"The abstract painter submits himself entirely to the unknown........ he is like a man swinging into the void; his only props his colours,his shapes and their space-creating powers." Roger Hilton, 1911-1975, British Artist.
Following a BA in Fine Art at Portsmouth, Brian was awarded a travel scholarship to the USA, where he gained his Masters Degree at the University of Eastern Illinois.
On his return, he lived in London where he painted and exhibited. He has had many exhibitions and his paintings are in collections as far afield as New Zealand and the U.S.A. He now lives and works by the sea in Kent.
Brian’s work is influenced by his love of painting, in particular Post War British and American Abstraction.
Post war British Abstraction was essentially a break away from realism driven by the need to move on or away from, the grim reality of World War Two. It developed in the United States before spreading through Europe. It was a concentration on the formal elements of which any painting is made up of, namely shape, colour, pattern, texture and composition. Artists wished to encourage the viewer to engage with the physicality of the work itself - the reality of actual paint on a canvas as opposed to the illusion of reality of the subject matter. It was about creating an experience and an almost physical response within the viewer.
I make no secret of the fact that I love Abstract art. Balance, rhythm, colour, shape and how all these elements harmonise and work together to create a complete piece which sings or zings in front of your eyes – it is so pleasurable to look at.
It was in my first job as Exhibitions & Publicity Officer at York Art Gallery that I discovered one of my favourite paintings, H.19(Canticle) by John Golding.
It was part of the gallery’s permanent collection and was displayed in their Burton Gallery. It is a huge canvas positively buzzing with colour, shimmering off the surface, dancing in front of your eyes. I was fascinated by the painting and could easily spend hours and hours just sitting at peace, watching it. I was equally fascinated by the title and it’s connection with music as it reminded me of the atmospheric Nocturnes, Harmonies and Symphonies of James Abbott McNeill Whistler.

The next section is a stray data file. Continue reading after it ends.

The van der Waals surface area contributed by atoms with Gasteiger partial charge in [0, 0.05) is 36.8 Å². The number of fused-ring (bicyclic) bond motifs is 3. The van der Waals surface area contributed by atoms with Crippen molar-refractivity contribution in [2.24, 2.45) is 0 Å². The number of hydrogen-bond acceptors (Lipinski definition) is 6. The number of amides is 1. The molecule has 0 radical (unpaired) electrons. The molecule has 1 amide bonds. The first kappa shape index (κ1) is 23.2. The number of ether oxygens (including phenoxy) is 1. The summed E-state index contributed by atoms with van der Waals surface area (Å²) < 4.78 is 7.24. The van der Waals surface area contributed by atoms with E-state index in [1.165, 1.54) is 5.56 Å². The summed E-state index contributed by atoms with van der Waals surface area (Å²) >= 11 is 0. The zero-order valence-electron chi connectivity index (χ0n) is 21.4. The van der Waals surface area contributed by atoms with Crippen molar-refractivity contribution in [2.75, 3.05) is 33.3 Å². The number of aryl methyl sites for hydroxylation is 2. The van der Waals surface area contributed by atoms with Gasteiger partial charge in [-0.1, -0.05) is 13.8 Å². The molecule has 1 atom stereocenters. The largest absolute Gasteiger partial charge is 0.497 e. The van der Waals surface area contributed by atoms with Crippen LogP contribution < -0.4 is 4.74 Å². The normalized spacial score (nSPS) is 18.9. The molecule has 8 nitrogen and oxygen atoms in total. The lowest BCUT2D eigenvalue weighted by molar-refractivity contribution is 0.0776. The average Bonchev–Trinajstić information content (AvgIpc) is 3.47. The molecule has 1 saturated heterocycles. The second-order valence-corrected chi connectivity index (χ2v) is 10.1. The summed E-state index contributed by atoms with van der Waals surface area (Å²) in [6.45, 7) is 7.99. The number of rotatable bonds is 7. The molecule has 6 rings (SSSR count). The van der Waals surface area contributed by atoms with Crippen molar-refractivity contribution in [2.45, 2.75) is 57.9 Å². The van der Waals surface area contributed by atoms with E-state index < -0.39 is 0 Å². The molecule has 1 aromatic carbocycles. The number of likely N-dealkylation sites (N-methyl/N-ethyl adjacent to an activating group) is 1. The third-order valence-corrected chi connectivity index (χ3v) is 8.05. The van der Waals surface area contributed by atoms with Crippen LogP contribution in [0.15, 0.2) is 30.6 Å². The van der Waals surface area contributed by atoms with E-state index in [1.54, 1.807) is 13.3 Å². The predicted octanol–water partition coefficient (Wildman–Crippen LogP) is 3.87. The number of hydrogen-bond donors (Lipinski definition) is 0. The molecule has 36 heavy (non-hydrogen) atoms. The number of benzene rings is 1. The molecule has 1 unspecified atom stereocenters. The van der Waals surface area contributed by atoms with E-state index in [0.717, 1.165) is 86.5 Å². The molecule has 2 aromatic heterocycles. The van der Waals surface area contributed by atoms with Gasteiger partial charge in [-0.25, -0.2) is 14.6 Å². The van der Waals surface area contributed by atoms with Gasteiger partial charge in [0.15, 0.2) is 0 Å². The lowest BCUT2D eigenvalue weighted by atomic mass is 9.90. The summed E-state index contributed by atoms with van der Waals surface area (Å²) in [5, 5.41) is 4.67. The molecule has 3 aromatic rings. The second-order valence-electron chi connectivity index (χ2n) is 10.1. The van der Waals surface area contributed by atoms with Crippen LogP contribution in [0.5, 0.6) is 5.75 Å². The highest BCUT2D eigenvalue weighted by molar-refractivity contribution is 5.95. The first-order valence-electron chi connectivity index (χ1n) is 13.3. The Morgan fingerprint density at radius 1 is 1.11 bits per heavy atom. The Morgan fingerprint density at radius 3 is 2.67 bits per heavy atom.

Abstract art can be much derided perhaps due to a common misconception that there is little skill involved with creating it in comparison to a highly polished ‘realistic’ representation of a landscape,still life or person. This, however, is false. It takes a real skill to be able to create a successful abstract painting which sings and dances in front of your eyes. In order to do this you must have a strong grasp of the formal elements of which a painting is composed, and to be able to juggle these, master them and apply them to produce a harmonious painting. An artist also has to have a confidence, bravery in to produce such bold work on a large scale.
Brian Bartlett talks about a work ‘finding itself’ or emerging. To have the ability to trust that in the process of your work this will happen is astounding.
“Initially a piece dictates its own direction, until form is found and a painting is ‘born’, often, but not always, of an image remembered, whether it be a landscape, interior or a still-life.
Years ago I was a figurative painter but over the past few years my work has been moving more and more toward landscape. A friend said of my painting ‘Caledonia’ that he could sense something intangible and moving in the piece, hints of ghost and people floating around. In essence that is how I feel and how I would like my work to be seen.”
Brian’s work encapsulates all that is magical about abstract art. For me there is pure joy in his paintings. His use of colour, the balance within his compositions , the way in which your eye is invited in, travelling around the canvas at leisure, pausing on a rough brushstroke of deep-sea blue, sliding over a smooth swoosh of vibrant green, pausing on a perfect circle of sunshine yellow. Brian’s suggestions of titles lead your mind to your own distant memory or thoughts. Allow yourself time to look and enjoy these pieces. It isn’t frivolous or wrong, rather it is essential. In our current climate of anxiety, fear and social isolation Brian’s paintings allow a moment for self-care and mindfulness.